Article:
Seven Deadly Sins: Personification Essay

1244 Words Mar 27th, 2011 5 Pages
The Seven Deadly Sins: How Deadly Can They Be The Seven Deadly Sins is a major aspect to the religion of Christianity. Religion in the Middle Ages was exceedingly important and the central character to the lives of the people living in this time era. In early fourteenth century, Robert Manning of Brunne wrote a poem of an educational text informing people to avoid the seven deadly sins. Sometime later, in the late 1500s, Edmund Spenser wrote a book entitled The Faerie Queene and in Book 1, Canto 4, Spenser discusses the Seven Deadly Sins as the two characters, Redcrosse and Duessa, embark on their journey to the sinful House of Pride. Spenser has a unique way of which he alters to readers an artful conception of such a broad aspect …show more content…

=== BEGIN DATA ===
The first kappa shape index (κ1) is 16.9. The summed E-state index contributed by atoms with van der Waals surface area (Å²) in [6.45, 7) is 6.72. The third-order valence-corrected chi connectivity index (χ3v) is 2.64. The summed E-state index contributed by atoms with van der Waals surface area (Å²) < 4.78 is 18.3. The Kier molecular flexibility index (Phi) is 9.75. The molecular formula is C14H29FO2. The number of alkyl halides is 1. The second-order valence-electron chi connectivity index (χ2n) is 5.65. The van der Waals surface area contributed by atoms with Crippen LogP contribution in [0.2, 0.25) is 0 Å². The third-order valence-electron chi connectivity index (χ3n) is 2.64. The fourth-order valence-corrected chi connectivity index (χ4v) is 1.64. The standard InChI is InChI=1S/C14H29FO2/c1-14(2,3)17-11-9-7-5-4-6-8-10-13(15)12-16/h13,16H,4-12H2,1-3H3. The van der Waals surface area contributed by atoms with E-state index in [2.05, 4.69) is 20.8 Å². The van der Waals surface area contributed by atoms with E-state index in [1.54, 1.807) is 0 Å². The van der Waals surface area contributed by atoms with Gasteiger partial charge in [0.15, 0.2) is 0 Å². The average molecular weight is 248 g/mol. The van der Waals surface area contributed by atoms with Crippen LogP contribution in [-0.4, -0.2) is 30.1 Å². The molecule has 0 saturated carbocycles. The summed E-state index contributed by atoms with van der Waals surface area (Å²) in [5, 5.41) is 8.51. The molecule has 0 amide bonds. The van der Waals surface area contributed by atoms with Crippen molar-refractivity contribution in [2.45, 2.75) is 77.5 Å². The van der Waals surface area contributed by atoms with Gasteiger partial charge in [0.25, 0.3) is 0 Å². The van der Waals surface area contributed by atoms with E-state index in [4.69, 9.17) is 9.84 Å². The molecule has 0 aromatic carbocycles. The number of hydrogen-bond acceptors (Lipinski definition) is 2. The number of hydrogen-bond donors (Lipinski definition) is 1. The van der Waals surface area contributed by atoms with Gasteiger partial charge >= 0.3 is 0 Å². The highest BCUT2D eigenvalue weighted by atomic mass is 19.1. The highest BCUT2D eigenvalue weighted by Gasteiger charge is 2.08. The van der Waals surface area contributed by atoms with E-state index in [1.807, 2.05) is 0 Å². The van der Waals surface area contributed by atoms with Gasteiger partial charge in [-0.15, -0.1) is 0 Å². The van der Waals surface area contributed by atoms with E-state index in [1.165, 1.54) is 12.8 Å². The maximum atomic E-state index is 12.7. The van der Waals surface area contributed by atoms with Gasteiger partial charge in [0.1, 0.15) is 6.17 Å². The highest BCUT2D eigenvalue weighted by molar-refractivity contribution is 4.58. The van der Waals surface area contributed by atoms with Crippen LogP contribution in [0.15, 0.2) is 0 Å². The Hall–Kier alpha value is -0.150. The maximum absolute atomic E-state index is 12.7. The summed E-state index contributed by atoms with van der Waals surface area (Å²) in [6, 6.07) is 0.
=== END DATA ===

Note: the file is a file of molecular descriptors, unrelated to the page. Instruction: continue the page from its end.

He also mentions the crane, as the crane is the symbol of gluttony. “And like a Crane his necke was long and fine / With which he swallowed up excessive feast … He spued up his gorge, that all did him deteast” (599). Lechery, or lust, is being traveled by a goat and his “Whally eyes (the sign of gelosy,) / Was like the person selfe, whome he did beare / Who rough, and blacke, and filthy did appeare / Unseemely man to please faire Ladies eye / Yet he of Ladies oft was loved deare” (600). Lust is a standard where each sex strives to suppress the other and is here personified as Lechery and the goat. Lechery is followed by the fourth, greedy Avarice and the camel, who is loaded with gold in two iron coffers. “With precious mettall full, as they might hold / And in his lap an heape of coine he told” (600). Avarice being the most wretched wight, he sacrifices very little of his devotion to the queen and his fellow members as well as living a miserable life, “He led a wretched life unto him selfe unknown” (600). Avarice is according to Spenser, the most wretched wight, and this is a characteristic of avaricious men who usually resort themselves to contractible devices to hoard their wealth in, such as the iron coffers. Through living a miserable life, Avarice is the “Most wretched wight, whom nothing might suffise / Whose greedy lust id lacke in greatest store / Whose need had

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